Introduction Alcoholic liver disease (ALD) is a common indication for liver transplantation (LT) but recidivism is a significant concern. There is a need for careful assessment and support prior to LT, with monitoring for ongoing alcohol use an important aspect of care for patients on the waiting list (WL).
Methods Patients listed for LT in the UK are required to sign a contract committing them to lifelong abstinence from alcohol. Scheduled appointments for blood alcohol level (BAL) testing may only uncover the most dependent of those who continue to drink. Our transplant unit, with patient consent, conducts community based BAL testing without prior notice as well as breath testing at the time of admission for LT. We evaluated the role of this process in identifying individuals who continue to drink alcohol while claiming abstinence. An update of a retrospective analysis of all patients with a diagnosis of ALD, who were listed for LT from 2006 to 2011, was performed. Patients with a positive BAL and those removed from the WL were identified.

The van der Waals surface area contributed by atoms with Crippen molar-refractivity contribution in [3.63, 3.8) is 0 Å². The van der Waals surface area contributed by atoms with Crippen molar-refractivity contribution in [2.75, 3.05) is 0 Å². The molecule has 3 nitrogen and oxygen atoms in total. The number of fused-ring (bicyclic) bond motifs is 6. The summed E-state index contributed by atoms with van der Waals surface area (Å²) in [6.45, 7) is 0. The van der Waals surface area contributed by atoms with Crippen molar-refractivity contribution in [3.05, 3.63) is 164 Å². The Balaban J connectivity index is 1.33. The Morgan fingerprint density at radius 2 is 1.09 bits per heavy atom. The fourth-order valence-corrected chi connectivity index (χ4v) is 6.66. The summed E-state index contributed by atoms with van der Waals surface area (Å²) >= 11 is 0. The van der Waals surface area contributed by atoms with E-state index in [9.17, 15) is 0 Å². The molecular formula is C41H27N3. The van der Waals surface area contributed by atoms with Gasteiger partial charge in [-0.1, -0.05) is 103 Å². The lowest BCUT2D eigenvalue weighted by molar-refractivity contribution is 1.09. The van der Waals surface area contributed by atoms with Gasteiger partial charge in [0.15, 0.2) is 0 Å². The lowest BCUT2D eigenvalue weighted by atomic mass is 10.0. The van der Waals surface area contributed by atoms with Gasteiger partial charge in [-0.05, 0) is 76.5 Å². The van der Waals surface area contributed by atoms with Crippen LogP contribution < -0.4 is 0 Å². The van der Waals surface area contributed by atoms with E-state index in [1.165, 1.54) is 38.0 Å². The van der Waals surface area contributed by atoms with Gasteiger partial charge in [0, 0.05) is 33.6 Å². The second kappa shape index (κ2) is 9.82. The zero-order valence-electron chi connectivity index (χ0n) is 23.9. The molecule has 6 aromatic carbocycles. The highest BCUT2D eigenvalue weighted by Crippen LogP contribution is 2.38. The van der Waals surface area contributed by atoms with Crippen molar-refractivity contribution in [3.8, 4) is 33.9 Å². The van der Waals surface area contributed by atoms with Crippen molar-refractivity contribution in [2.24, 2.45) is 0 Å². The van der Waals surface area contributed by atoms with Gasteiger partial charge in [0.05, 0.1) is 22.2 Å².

Results 206 abstinent patients with ALD were listed for LT after evaluation for risk of recidivism. Four patients on the WL returned a positive BAL at planned appointments and eight upon testing without prior notice. Seven of the latter patients had previously returned negative tests at planned appointments and all were removed from the WL in line with UK national policy. One patient returned a positive test at the time of admission for LT. In addition, two patients admitted to drinking (1 with positive – but below the usual cut-off – BAL tests) and were removed from the WL.
Conclusion Random BAL testing is a useful tool in identifying ongoing hidden alcohol use in patients with ALD listed for LT. 6.8% of patients with ALD were removed from the WL due to ongoing alcohol ingestion. These patients may have damaged their grafts through ongoing alcohol ingestion and may recover without LT if they were to become abstinent. Identification of these patients is also important in maintaining public confidence in appropriate allocation of scarce donor livers.
Competing interests None declared.
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